October 14th, 2011
After first serving black students in Catawba County and later low-income pre-schoolers, Central High School in Newton now faces an uncertain future.
"The building is empty, and now the question is, what do we do with it?" said Newton City Manager Todd Clark.
Marian Lara and Oscar Clemente turned their eyes to the sky above Shuford Elementary School on Friday as two rockets floated down into a field behind the school.
Marian and Oscar cheered as parachutes opened and their classmates chased after the vessels.
The rockets were launched by Shuford fifth-graders on the final day of a science program presented by N.C. Starbase, a Charlotte-based organization that has taught science, technology, engineering and math concepts to children for 16 years. Many of the Starbase staff members are former public school teachers and principals.
Consistent growth has forced St. Stephens Fire Department to expand to meet residents' needs.
The departmentâ€™s services and personnel have ballooned since its original two-bay station and small crew of the late 1950s. Today, the department serves more than 16,000 residents in northeast Catawba County and boasts a staff of about 40 full-time and volunteer members.
More members â€“ and more calls â€“ demands more space, something the department has anticipated for the past two years.
Some of the nationâ€™s top security experts are being bred off U.S. 70 in Hickory.
In a few years, they will be some of the best crime fighters in America, but they might not be what you expect.
They donâ€™t carry guns, and they arenâ€™t masters of Taekwondo. They donâ€™t have patrol cruisers or wear the stereotypical CIA suit.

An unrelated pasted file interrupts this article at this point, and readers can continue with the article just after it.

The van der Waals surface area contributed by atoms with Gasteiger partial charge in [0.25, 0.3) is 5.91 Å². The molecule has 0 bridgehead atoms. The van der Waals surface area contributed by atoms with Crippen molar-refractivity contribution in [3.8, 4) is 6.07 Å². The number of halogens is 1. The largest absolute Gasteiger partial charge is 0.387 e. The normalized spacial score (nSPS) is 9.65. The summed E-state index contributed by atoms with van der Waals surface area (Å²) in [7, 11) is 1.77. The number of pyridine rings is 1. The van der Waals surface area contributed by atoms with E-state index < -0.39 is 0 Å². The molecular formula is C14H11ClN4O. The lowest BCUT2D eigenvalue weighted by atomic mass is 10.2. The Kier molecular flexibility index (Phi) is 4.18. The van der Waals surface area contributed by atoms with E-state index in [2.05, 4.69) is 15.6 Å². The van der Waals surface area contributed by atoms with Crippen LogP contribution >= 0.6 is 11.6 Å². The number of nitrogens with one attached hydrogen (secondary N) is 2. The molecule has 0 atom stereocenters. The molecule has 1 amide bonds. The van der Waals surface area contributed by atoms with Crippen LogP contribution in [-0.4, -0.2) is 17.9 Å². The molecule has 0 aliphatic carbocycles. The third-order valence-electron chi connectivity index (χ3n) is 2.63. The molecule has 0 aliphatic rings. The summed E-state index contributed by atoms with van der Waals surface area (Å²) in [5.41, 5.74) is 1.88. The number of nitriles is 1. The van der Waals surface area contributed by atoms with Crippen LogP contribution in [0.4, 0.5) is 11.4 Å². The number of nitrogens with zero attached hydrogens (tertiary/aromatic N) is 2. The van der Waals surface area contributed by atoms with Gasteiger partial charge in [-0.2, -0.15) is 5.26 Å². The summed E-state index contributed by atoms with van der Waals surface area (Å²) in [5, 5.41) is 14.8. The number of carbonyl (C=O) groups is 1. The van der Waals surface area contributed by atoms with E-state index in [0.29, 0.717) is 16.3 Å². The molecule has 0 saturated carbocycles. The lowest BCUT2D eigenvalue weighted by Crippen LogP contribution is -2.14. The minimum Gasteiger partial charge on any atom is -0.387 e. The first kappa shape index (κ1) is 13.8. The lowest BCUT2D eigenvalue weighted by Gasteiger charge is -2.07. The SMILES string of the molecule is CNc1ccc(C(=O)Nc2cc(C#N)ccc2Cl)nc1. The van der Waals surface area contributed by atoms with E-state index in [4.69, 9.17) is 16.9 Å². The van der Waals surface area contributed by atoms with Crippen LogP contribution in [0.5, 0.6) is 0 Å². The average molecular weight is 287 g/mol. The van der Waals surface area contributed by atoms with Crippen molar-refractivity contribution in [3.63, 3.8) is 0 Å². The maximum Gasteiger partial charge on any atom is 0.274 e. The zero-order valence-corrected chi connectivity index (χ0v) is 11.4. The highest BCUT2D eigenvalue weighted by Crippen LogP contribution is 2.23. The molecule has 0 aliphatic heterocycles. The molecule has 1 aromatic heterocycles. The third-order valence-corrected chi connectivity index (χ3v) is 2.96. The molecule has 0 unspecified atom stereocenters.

No, these super heroes fight crime and protect the innocent through the click of the mouse and punch of the keyboard.
Sharing the same colors during â€śVolley for the Cureâ€ť night, the Saint Stephens volleyball team persevered over Fred T. Foard to share the season series between the two schools.
The Lady Indians (16-3, 9-1), who suffered a five-set defeat against the Tigers at home on Sept. 20, avenged the loss with a 3-1 victory over Foard on Thursday, 25-17, 28-26, 22-25, 25-18.
â€śWe knew we could do it,â€ť said Lady Indians coach Denise Mullins. â€śWe saw the momentum shift at times and it kind of made us nervous at times. We knew we had the strength and desire to do it. The momentum stayed with us.â€ť
The 19th edition of the United Way Invitational at Southside Park in Newton saw some new blood rise to the top, while one runner continued her dominance at the event.
Repeating as winner in the girlsâ€™ competition was T.C. Robersonâ€™s Brooke Gordon.
Last year, Gordon ran a 17:55.63. She improved upon that time by a few seconds this year, completing the 5K race in a time of 17:51.34.
Area breast cancer survivors will lead more than 2,000 runners and walkers on Saturday in the 2011 Susan G. Komen N.C. Foothills Race for the Cure.
Race officials say the annual event is expected to draw large crowds to the 5k course surrounding Lenoir-Rhyne University in Hickory. More than 2,500 people participated in last yearâ€™s race.
A century-old staple of downtown Newton is gone.
Landscapers were forced to cut down a 100-year-old maple tree outside the 1924 Courthouse on the downtown square on Thursday. The tree is dead and suffered root rot, said Catawba County Finance Director Rodney Miller.
â€śThe cooperative extension looked at it and diagnosed it with root rot,â€ť he said, adding that the stress of piled-up dirt and foot traffic over the years led to the problem.
Miller said the county didnâ€™t see any other stress or problems with the other maple trees in the area.
George Monroe Connor Jr., 47, of Newton, died Wednesday, Oct. 12, 2011. Burke Mortuary in Newton is serving the Connor family.
Jewell Inez Grogan, 81, of Newton, died Wednesday, Oct. 12, 2011, at Abernethy Laurels in Newton.
The Grogan family has entrusted the funeral arrangements to Willis-Reynolds Funeral Home & Crematory in Newton.
Conover workers received special training this week that could save lives.
After a mandate from the city manager, all Conover employees participated in child sexual abuse prevention training from the Childrenâ€™s Advocacy and Protection Center (CAPC).
The center has provided prevention training to more than 800 adults this year already, and Conover is the first city to sign up for the instruction, said Adrienne Opdyke, victim advocate at CAPC.
City workers are getting a â€ścrash courseâ€ť in abuse prevention during multiple sessions throughout the next two weeks.